A hard, heavy cookie or scone that is often made with grated coconut.
A flat tortilla-like bread of East Indian origin, into which is folded a spicy mixture of curried meat and potato. Roti has almost acquired the status of a national dish in Trinidad. A very popular and delicious Trinidad fast food.
The red, powdery, natural food coloring, originally used by native Amerindians as a body dye, among other things.
Run Money, Run Woman
To pursue money, to pursue women.
A thick split pea based soup featuring a selection of ground provisions, salted meat and other odds and ends.
Further thought. Patios, "sans humanite" meaning without humanity, without pity. Often a chorus or refrain in older calypsos that boasted of the singer's exploits
Large plum sized, brown, rough skinned fruit with a sweet pulpy flesh and flat black seed. Sap provides chicle for chewing gum.
To be without money, down on your luck, broke. Also expressed as, Catchin' yuh tail.
Sea Blast. The Trade Winds. The constant, salt laden wind that quickly rusts items made from iron.
A seaweed extract that is mixed with milk and sugar to produce a delicious, nourishing cold drink.
Lots of... Ah set ah money - A lot of money. Ah set ah noise - A lot of noise.
Maracas, rattle-like instrument made for a hollow calabash filled with a small quantity of seeds. Used in parang.
Pomelo. A thick skinned and pithed relative of the grapefruit. Candy made from the thick pith of a Pomelo.
Pungent smelling herb with a similar flavor to coriander. Very popular seasoning, used in many dishes.
Religious ritual of the Shouter Baptists, celebrated with drumming, vibrant dancing and chanting. The sacrifice of chickens and goats is often used as part of the ritual. Participants and sometimes onlooker's ketch de power, a form of religious ecstasy. Includes some elements of African ritual magic.
Shatwell, Chantuelle, Chanteuse
Old time calypsonian. During the earliest celebrations after emancipation, popular singers called shatwells (Patois "chantuelle" or "chanteuse") would egg on stick fighters and improvise veiled lyrics about unpopular figures. When groups met the shatwells would start a singing "war", with clever and witty barbs directed at the apposing group.
Small thick banana with a silky, smooth texture. Must be eaten when completely ripe, otherwise it will tie up yuh mout'.
The new music of the Caribbean. A modem up-tempo version of calypso created in Trinidad by Ras Shorty I (Garfield Blackman, the father of soca, also known as Lord Shorty) that is a blend of calypso, African and East Indian rhythms. A fast, jumpy, modern but uniquely Caribbean beat.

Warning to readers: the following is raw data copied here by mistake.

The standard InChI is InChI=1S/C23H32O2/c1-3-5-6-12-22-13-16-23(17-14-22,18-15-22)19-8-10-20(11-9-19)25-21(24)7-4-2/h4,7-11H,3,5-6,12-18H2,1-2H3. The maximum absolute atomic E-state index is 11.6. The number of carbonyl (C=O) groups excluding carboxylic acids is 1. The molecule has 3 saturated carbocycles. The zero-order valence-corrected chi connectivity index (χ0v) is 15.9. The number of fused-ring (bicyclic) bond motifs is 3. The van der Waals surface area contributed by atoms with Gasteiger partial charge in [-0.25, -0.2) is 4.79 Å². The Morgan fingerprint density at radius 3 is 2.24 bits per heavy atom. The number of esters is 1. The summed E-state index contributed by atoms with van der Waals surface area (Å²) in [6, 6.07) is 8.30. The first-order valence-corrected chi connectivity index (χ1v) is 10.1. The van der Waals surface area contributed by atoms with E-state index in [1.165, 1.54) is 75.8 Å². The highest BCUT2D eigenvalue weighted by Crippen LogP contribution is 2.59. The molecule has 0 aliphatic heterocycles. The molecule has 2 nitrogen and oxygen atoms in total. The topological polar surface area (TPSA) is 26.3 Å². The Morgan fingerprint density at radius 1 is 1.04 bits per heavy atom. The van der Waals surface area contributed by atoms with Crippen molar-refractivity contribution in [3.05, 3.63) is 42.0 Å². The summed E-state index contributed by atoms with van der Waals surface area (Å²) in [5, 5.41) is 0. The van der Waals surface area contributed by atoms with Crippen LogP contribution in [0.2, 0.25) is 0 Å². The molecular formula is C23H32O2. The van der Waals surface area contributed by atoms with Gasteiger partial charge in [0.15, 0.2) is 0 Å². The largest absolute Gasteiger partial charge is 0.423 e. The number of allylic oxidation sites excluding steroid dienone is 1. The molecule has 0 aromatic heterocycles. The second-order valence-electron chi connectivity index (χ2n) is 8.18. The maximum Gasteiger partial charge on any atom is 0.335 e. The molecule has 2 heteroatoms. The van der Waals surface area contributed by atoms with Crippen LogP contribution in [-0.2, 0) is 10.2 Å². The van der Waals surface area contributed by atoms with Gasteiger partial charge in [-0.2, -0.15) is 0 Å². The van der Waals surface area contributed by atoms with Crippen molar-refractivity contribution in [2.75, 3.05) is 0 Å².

To be moody, can't be counted on.
Cat call, pisssit!. A rude call usually directed at a woman, made by sucking or blowing air across the teeth and puckered lips.
Deep, red skinned fruit, related to Hibiscus and Okra, the pulp of which is made into a delicious Christmas drink.
Soucouyant (pronounced Soo-coo-yah)
Folklore character: An old hag who sheds her human skin at night and transform into a ball of fire, sucking the blood of her victims while they sleep. Legend has it that if salt is thrown on her skin before she can reenter it, she will die.
Boiled pig trotters seasoned with pepper, cucumber, onion salt and lime that is often served on Sunday as a late breakfast or brunch.
From the Yoruba word "esusu", a cooperative African banking system or way of saving money, where a group of people contribute a monthly sum, each drawing one hand in turn at the agreed upon time.
Public water supply. Standing post with a tap affixed for water distribution that are usually located on the main road in rural areas.
A steel-pan orchestra, sometimes with over 100 instruments, capable of playing a wide verity of music including classical, pop and of course calypso.
A melodic percussion instrument originally made from discarded oils drums, first invented in Trinidad during the early 1940s, heard publicly for the first time when Carnival resumed after World War II.
Stick Break In Yuh Ears
Refuses to listen to advise. Stubborn, contrary, disobedient. Trinidad saying, African structure.
String Ban' Ah People
A lot of people. String band is an old term for a carnival band from the days when stringed instruments were used.
A sound made when air is sucked into the mouth between teeth and lips. A show of disapproval, disdain or disagreement. Also expressed as, Cheups, or to suck yuh teet.
Very easy, without much effort, as in Dat was suck-eye!
Confectionery made from grated coconut and sugar, to which food coloring is added.
Sweet Drink, Soft Drink
Pop, soda, carbonated drink.
To give someone a saucy or romantic wink
Small Velcro-like, green seeds that stick to socks and other clothing.
A man who is kept by a woman.
Swell Up Yuh Face
To pout, to look angry.
Tabanca (pronounced Ta-bang-ka)
Love sick. Forlorn. That low feeling you get when a love affair or relationship end abruptly. Word of African origin.
Tamarind (pronounced Tam-bran)
Brown crisp, easily broken pods, which contain and extremely acid tasting fleshy covered black seeds. The fleshy covering on the seeds is used to make Tamarind balls.